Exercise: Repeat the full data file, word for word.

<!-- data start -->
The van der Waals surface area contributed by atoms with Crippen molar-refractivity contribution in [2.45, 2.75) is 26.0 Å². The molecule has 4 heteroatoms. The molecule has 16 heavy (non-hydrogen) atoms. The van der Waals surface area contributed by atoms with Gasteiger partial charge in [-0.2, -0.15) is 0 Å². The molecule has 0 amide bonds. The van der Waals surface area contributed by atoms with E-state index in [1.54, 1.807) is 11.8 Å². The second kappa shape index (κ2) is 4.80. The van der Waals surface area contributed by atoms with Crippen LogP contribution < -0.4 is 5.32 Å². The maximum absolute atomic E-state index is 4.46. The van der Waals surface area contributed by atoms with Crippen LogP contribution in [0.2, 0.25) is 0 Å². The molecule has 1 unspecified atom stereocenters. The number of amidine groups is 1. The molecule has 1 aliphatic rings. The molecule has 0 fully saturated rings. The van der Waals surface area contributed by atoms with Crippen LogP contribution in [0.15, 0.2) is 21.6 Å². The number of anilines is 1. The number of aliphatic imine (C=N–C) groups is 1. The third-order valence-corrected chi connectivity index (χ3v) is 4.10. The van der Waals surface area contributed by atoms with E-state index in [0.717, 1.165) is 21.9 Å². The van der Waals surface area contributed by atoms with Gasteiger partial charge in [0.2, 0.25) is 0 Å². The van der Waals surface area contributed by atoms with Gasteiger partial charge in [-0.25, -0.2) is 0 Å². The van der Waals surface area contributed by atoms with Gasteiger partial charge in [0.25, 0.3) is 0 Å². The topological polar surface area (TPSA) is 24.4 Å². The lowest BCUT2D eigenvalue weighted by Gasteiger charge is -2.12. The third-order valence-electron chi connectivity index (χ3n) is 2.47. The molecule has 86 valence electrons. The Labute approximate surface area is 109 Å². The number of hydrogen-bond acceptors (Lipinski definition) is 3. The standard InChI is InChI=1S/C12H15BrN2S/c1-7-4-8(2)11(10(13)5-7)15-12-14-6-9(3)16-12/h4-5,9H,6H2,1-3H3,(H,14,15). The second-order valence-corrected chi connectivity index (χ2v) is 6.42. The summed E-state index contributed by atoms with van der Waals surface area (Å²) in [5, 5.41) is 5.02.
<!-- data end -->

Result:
The van der Waals surface area contributed by atoms with Crippen molar-refractivity contribution in [2.45, 2.75) is 26.0 Å². The molecule has 4 heteroatoms. The molecule has 16 heavy (non-hydrogen) atoms. The van der Waals surface area contributed by atoms with Gasteiger partial charge in [-0.2, -0.15) is 0 Å². The molecule has 0 amide bonds. The van der Waals surface area contributed by atoms with E-state index in [1.54, 1.807) is 11.8 Å². The second kappa shape index (κ2) is 4.80. The van der Waals surface area contributed by atoms with Crippen LogP contribution < -0.4 is 5.32 Å². The maximum absolute atomic E-state index is 4.46. The van der Waals surface area contributed by atoms with Crippen LogP contribution in [0.2, 0.25) is 0 Å². The molecule has 1 unspecified atom stereocenters. The number of amidine groups is 1. The molecule has 1 aliphatic rings. The molecule has 0 fully saturated rings. The van der Waals surface area contributed by atoms with Crippen LogP contribution in [0.15, 0.2) is 21.6 Å². The number of anilines is 1. The number of aliphatic imine (C=N–C) groups is 1. The third-order valence-corrected chi connectivity index (χ3v) is 4.10. The van der Waals surface area contributed by atoms with E-state index in [0.717, 1.165) is 21.9 Å². The van der Waals surface area contributed by atoms with Gasteiger partial charge in [0.2, 0.25) is 0 Å². The van der Waals surface area contributed by atoms with Gasteiger partial charge in [-0.25, -0.2) is 0 Å². The van der Waals surface area contributed by atoms with Gasteiger partial charge in [0.25, 0.3) is 0 Å². The topological polar surface area (TPSA) is 24.4 Å². The lowest BCUT2D eigenvalue weighted by Gasteiger charge is -2.12. The third-order valence-electron chi connectivity index (χ3n) is 2.47. The molecule has 86 valence electrons. The Labute approximate surface area is 109 Å². The number of hydrogen-bond acceptors (Lipinski definition) is 3. The standard InChI is InChI=1S/C12H15BrN2S/c1-7-4-8(2)11(10(13)5-7)15-12-14-6-9(3)16-12/h4-5,9H,6H2,1-3H3,(H,14,15). The second-order valence-corrected chi connectivity index (χ2v) is 6.42. The summed E-state index contributed by atoms with van der Waals surface area (Å²) in [5, 5.41) is 5.02.